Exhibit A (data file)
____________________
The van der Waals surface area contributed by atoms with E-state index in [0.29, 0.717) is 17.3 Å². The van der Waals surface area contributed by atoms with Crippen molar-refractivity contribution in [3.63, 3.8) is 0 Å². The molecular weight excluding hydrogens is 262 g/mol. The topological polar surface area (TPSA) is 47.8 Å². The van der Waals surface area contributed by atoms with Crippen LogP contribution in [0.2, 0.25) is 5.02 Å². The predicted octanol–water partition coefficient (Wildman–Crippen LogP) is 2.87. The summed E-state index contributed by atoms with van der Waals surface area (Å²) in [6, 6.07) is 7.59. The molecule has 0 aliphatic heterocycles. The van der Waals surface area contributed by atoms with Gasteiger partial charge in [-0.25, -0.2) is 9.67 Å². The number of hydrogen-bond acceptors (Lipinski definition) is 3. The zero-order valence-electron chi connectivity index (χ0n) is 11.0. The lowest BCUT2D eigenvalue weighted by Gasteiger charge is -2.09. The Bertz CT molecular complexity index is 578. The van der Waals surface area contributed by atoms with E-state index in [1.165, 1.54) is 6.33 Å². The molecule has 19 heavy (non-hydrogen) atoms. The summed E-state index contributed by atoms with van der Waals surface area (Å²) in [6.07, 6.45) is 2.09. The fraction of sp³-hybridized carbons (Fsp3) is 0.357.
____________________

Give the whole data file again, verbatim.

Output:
The van der Waals surface area contributed by atoms with E-state index in [0.29, 0.717) is 17.3 Å². The van der Waals surface area contributed by atoms with Crippen molar-refractivity contribution in [3.63, 3.8) is 0 Å². The molecular weight excluding hydrogens is 262 g/mol. The topological polar surface area (TPSA) is 47.8 Å². The van der Waals surface area contributed by atoms with Crippen LogP contribution in [0.2, 0.25) is 5.02 Å². The predicted octanol–water partition coefficient (Wildman–Crippen LogP) is 2.87. The summed E-state index contributed by atoms with van der Waals surface area (Å²) in [6, 6.07) is 7.59. The molecule has 0 aliphatic heterocycles. The van der Waals surface area contributed by atoms with Gasteiger partial charge in [-0.25, -0.2) is 9.67 Å². The number of hydrogen-bond acceptors (Lipinski definition) is 3. The zero-order valence-electron chi connectivity index (χ0n) is 11.0. The lowest BCUT2D eigenvalue weighted by Gasteiger charge is -2.09. The Bertz CT molecular complexity index is 578. The van der Waals surface area contributed by atoms with E-state index in [1.165, 1.54) is 6.33 Å². The molecule has 19 heavy (non-hydrogen) atoms. The summed E-state index contributed by atoms with van der Waals surface area (Å²) in [6.07, 6.45) is 2.09. The fraction of sp³-hybridized carbons (Fsp3) is 0.357.